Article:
As it happens, I know a little about the festival that annually brings in scores of would be pirates, including Johnny Depp in full Jack Sparrow regalia, to the Caribbean. One of my closest friend, Val Kegel, knows everything about it- she is the ‘tourism ambassador’for the Caymans. View her site at http://www.passengerpicks.com. Apparently there are scores of people who want to hoist Jolly Roger flags, dress up in pirate attire, stage sword fights and drink up me hearties yo ho. (I know this because Val has been posting pics on Instagram and Facebook with the tag line AARRR…)
I will insert here that I am descended from piracy, having traced my family tree on my mother’s side back to Sir Francis Drake. I will also admit to enjoying a pirate movie every now and then, most recently of course the Pirates Of The Caribbean series.
I am, however, doing research to present Jack’s time travel experience so that it is historically based and not a copy of Hollywood’s interpretation. Blackbeard ruled the open seas and terrorized the Caribbean and the coast of North Carolina during the 1720’s, with flaming braids of rope woven into his famous beard. I am not sure exactly how Jack’s adventure is going. More than any of my other books this series has been character driven. While I go back to 1725 and check on Jack, and figure out where Mollie is going, you can read The Blue Butterfly and check out my other books at http://www.booksbylynnmurphy.com.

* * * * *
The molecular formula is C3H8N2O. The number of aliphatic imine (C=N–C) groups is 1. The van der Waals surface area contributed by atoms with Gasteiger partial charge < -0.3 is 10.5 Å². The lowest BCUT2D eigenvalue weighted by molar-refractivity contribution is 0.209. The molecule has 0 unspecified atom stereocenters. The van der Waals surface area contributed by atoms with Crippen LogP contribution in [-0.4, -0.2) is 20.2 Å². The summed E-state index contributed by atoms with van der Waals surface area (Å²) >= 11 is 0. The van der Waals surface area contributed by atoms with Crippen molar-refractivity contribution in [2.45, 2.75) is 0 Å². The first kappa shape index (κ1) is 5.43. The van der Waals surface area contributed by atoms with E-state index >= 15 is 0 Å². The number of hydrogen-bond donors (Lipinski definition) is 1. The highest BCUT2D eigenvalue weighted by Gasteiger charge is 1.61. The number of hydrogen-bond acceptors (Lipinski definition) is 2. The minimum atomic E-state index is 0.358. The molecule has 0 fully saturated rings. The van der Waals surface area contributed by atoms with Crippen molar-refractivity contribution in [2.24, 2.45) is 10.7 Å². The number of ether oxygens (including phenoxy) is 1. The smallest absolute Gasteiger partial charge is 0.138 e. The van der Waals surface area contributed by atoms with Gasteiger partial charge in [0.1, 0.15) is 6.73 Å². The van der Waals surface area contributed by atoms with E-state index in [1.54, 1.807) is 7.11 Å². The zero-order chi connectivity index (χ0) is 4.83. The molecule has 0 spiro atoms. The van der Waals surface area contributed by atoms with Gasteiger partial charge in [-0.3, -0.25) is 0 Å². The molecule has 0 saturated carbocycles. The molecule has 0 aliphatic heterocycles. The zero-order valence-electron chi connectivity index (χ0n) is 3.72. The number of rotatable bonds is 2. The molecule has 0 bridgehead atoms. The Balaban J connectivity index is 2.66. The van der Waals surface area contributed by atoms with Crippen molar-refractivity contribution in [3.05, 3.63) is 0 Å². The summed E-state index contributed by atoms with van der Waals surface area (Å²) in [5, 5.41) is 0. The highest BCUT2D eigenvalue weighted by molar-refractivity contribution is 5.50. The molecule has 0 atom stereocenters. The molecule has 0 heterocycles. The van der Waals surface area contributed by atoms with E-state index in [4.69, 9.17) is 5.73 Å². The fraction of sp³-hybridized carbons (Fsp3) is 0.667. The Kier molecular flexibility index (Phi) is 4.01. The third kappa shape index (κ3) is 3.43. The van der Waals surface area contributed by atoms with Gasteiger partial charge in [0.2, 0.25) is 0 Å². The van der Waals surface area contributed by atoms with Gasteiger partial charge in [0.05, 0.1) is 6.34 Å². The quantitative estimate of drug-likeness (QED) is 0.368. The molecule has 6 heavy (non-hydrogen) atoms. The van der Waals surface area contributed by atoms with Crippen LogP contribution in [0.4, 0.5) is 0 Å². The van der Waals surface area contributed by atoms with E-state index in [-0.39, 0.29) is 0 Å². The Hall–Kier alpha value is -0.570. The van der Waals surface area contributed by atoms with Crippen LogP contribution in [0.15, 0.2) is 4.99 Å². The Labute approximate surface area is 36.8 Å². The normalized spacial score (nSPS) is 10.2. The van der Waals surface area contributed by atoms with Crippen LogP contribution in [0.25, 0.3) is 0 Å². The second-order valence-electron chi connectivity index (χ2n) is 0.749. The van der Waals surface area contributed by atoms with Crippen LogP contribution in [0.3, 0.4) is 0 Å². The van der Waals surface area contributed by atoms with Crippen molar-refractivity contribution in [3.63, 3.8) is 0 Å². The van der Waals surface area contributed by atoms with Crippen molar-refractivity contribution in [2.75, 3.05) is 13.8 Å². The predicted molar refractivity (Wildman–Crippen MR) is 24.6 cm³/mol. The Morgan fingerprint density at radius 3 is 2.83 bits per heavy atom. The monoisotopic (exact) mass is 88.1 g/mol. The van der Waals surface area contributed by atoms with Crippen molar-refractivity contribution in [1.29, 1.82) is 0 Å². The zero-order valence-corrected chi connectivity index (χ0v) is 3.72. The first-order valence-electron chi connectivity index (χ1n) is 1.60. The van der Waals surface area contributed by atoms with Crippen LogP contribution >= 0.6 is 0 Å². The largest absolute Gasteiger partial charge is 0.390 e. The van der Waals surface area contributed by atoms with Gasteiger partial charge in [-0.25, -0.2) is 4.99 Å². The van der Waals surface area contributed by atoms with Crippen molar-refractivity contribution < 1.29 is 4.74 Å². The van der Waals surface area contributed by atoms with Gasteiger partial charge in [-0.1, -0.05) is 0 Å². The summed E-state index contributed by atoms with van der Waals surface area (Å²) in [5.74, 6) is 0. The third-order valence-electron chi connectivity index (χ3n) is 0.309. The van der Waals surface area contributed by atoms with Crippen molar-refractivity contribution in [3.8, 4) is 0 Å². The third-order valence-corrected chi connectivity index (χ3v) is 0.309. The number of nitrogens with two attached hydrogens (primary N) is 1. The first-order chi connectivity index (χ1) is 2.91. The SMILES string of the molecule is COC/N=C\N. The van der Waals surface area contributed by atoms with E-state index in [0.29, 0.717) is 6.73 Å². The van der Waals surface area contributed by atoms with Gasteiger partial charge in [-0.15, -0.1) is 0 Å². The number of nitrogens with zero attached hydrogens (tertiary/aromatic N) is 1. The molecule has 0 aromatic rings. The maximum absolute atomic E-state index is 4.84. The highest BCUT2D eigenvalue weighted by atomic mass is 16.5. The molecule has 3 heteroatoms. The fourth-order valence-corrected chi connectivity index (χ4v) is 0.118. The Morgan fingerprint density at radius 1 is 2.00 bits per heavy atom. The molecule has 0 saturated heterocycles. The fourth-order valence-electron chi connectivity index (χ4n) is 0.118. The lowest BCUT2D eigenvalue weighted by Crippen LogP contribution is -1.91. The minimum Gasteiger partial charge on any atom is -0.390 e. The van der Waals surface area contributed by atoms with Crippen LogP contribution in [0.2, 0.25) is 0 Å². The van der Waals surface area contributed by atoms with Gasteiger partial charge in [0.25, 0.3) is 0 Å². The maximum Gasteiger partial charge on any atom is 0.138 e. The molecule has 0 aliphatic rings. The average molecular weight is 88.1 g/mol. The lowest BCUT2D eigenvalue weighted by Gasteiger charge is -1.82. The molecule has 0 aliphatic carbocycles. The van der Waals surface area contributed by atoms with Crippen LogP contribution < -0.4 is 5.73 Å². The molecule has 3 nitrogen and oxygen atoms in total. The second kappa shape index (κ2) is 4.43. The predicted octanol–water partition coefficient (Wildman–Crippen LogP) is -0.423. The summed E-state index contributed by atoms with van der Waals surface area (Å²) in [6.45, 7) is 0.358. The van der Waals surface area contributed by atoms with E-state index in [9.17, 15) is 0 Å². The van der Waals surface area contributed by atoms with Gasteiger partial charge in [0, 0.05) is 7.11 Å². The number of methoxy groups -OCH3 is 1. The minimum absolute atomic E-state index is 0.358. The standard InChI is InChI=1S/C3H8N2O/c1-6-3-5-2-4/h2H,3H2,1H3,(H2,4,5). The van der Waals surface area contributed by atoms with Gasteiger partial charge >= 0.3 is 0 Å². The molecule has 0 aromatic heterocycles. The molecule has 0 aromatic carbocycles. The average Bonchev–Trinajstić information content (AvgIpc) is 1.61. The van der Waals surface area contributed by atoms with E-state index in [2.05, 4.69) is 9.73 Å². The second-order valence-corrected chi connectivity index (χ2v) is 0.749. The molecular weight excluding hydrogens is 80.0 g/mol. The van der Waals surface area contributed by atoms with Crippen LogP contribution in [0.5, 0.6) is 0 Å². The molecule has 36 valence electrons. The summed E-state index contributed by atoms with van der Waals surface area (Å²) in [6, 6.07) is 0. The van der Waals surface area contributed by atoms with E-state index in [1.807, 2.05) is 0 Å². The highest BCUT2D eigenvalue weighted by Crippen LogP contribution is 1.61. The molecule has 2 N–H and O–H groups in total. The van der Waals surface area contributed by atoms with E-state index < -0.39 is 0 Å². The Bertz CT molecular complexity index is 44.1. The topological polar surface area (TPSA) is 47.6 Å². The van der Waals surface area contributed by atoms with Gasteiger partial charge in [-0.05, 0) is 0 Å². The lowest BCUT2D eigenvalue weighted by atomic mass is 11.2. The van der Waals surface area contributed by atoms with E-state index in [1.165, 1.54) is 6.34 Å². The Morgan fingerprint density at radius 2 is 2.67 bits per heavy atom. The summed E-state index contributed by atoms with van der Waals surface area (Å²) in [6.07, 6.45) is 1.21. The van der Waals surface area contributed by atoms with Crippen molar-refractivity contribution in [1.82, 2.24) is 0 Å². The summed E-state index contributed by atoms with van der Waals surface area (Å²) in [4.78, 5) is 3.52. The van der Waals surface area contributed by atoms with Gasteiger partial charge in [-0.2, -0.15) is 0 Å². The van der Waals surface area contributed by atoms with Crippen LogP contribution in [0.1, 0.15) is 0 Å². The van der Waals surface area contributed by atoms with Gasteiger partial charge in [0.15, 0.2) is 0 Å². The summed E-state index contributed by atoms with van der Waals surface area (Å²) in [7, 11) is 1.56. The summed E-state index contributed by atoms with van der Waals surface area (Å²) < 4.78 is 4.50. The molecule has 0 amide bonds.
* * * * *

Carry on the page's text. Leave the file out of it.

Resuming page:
I did. I drove through the Starbucks drive thru and purchased a grande non-fat cinnamon dolce with light whip served up in a red cup. So, as you read this, you are judging me. You are either saying I’m anti Christmas and possibly anti Christian or you’re saying good for you because it’s just a damn cup.
About the charge of being anti Christmas. Not true. My husband wishes I was a little more anti Christmas, as in Christmas the hyped up, decorated, lighted up and gift-wrapped version. I carefully plan my wrapping paper theme each year and plastic stick on bows are not allowed. My forty something nutcrackers all find their places on mantles and we hang poinsettia and wired ribbons and greenery on everything that will stand still. Twenty years ago when we were moving from Georgia to Maryland and loading my car on a truck, my husband gave me a choice of the last item to pack with it- my computer or the Christmas tree. I chose the tree. (He managed to get the computer in, which in hindsight was a good thing as I finished my first book on that ancient desktop while we lived there.) All of our stockings coordinate, I love shopping for the right gifts and actually like holiday music. So drinking from the red cup does not mean I am anti- Christmas. As for the Christianity thing, I am a Christian, teach at a Christian school and some of my books fall into the Christian romance category and am loaded down with Starbucks gift cards every Christmas from my equally Christian students.
People are reading way too much into the design of a single business’s holiday cup. Since when is red and green not a holiday theme- specifically a Christmas theme? Does it really matter if someone wishes you ‘happy holidays’ instead of “Merry Christmas?” (After all, how many Christmas songs have the phrase ‘happy holidays’ with in the lyrics?)